Scams Affecting Seniors

Key Takeaways

  • Seniors are targeted by criminals for their wealth and naturally polite and trusting nature.
  • Protect yourself by knowing what to avoid.
  • Use your advisor and loved ones to help with decisions.

Sam is one of the sharpest 87 year-olds I know.  Several months ago, he was contacted by a cyber-criminal masquerading as a Microsoft tech service employee.  The criminal claimed that Sam’s computer was having problems and the fraudster said he needed to connect directly to Sam’s computer to fix the issues. Fortunately, Sam got suspicious during the call and avoiding giving the scammer access to his computer. No harm was done to Sam’s PC, but he still changed bank account numbers and replaced his computer for good measure. And so began my research on the topic of cybercrime.

Why are seniors so often targeted? First, seniors typically have money and that makes them attractive targets for all types of thieves. Second, many of today’s seniors were raised in the 1930s, ‘40s and ‘50s when politeness and trust were the norm.  It’s not in their nature to be rude or to hang up on someone on the telephone.  Third, as we age, our cognitive abilities and critical thinking skills decline, and we often become more trusting and less alert to suspicious behavior.  This can make it harder to identify criminals at first or to recall details about crimes that have been committed against us. Finally, criminals know that their victims often feel ashamed of being taken advantage of by thieves. The bad guys know that and count on their scams not being reported.

Most common fraud schemes1
Here are nine of the most common fraud schemes today, according to the FBI:

  1. Medical Equipment Fraud – Equipment manufacturers offer “free” products to individuals. Insurers are then charged for products that were not needed and/or may not have been delivered.
  2. Medicare Fraud – a diverse group of scams involving merchandise or services are billed to Medicare but never ordered, needed or delivered by physicians or patients.
  3. Funeral and Cemetery Fraud.
  4. Fraudulent Anti-Aging Products.
  5. Telemarketing Fraud – Telemarketing scams often involve offers of free prizes, low-cost vitamins, healthcare products or inexpensive vacations.
  6. Internet Fraud.
  7. Investment Fraud.
  8. Reverse Mortgage Scams – Reverse mortgages are investment products designed to tap into the equity of your home and to provide a lifetime stream of income payments.  Since the financial crisis, the popularity of reverse mortgages has exploded, creating many opportunities for criminals.
  9. Romance Scams – Lonely and trusting seniors can easily fall prey to scammers who woo the senior and convince him or her to send them money in order to visit them.  Women are particularly vulnerable to this scam suffering 82 percent of the financial losses resulting from romance scams.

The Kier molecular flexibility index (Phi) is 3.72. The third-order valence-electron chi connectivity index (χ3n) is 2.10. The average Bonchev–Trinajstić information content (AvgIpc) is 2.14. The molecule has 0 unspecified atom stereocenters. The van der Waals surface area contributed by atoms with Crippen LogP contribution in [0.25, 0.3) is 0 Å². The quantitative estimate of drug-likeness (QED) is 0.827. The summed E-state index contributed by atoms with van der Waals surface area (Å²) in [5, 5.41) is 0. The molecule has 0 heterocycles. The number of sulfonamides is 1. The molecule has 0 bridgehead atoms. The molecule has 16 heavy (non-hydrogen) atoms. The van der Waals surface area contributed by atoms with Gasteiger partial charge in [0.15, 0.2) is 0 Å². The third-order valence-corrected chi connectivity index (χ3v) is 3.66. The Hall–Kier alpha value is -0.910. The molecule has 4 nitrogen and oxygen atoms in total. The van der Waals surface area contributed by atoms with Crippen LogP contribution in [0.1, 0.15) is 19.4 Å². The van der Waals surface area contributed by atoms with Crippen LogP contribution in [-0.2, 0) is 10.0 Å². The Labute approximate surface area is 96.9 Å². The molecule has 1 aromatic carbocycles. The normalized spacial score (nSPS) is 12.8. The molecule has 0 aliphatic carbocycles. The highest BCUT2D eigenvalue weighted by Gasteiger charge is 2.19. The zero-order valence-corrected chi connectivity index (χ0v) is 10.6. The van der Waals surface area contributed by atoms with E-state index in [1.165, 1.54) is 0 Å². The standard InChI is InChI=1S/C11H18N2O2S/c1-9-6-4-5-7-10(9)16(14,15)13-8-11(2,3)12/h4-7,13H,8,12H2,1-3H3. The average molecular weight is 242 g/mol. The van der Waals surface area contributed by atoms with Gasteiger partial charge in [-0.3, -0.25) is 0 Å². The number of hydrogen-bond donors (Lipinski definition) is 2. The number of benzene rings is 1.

9 tips for avoiding fraud

See the FBI website (www.fbi.gov/scams-safety/fraud/seniors) for a complete list of tips for fighting fraud.

  1. Never sign blank insurance forms.
  2. Keep accurate records of all healthcare appointments.
  3. If it sounds too good to be true, it probably is.
  4. Don’t check your e-mail or surf financial sites on public computers. Don’t use public Wi-Fi with your computer or cell phone to conduct sensitive transactions.
  5. Use complex and unique passwords (or a password manager) for your computer and mobile devices.  See my previous post on this topic.
  6. Never respond to unsolicited advertisements by phone, mail or e-mail.
  7. Never give your personal information, credit card number or bank account number to anyone who contacts you directly; only provide it to an institution you trust if you are the one who initiated the contact.
  8. Don’t invest in anything you don’t understand. A good advisor will be happy to take as much time as necessary to explain the opportunity to you fully. That way you can make a well-informed decision.
  9. Don’t feel pressured to make a quick decision about an important financial decision. That can be a telltale sign of a scam. Sleep on important decisions and run them by your advisor. That’s why we are here.

Conclusion

We live in a fast-paced, constantly changing, and highly competitive world. It’s easy to become distracted and make hasty decisions at any age, even more so when age starts to affect your cognitive abilities. Never make important financial or life decisions under duress and always call a trusted advisor is something doesn’t seem right to you or you’re being pressured to make a decision before you’re ready.

Feel free to contact me anytime if you or a close friend or family members suspects they are being scammed.

 

Footnotes

1 Source:  The Federal Bureau of Investigation

About Mark Rioboli

Mark A. Rioboli, CFP®, CFS is Director of Wealth Management for Independence Advisors, bringing over 25 years of experience in the wealth management industry. Have a question for Mark? CLICK HERE TO ASK MARK

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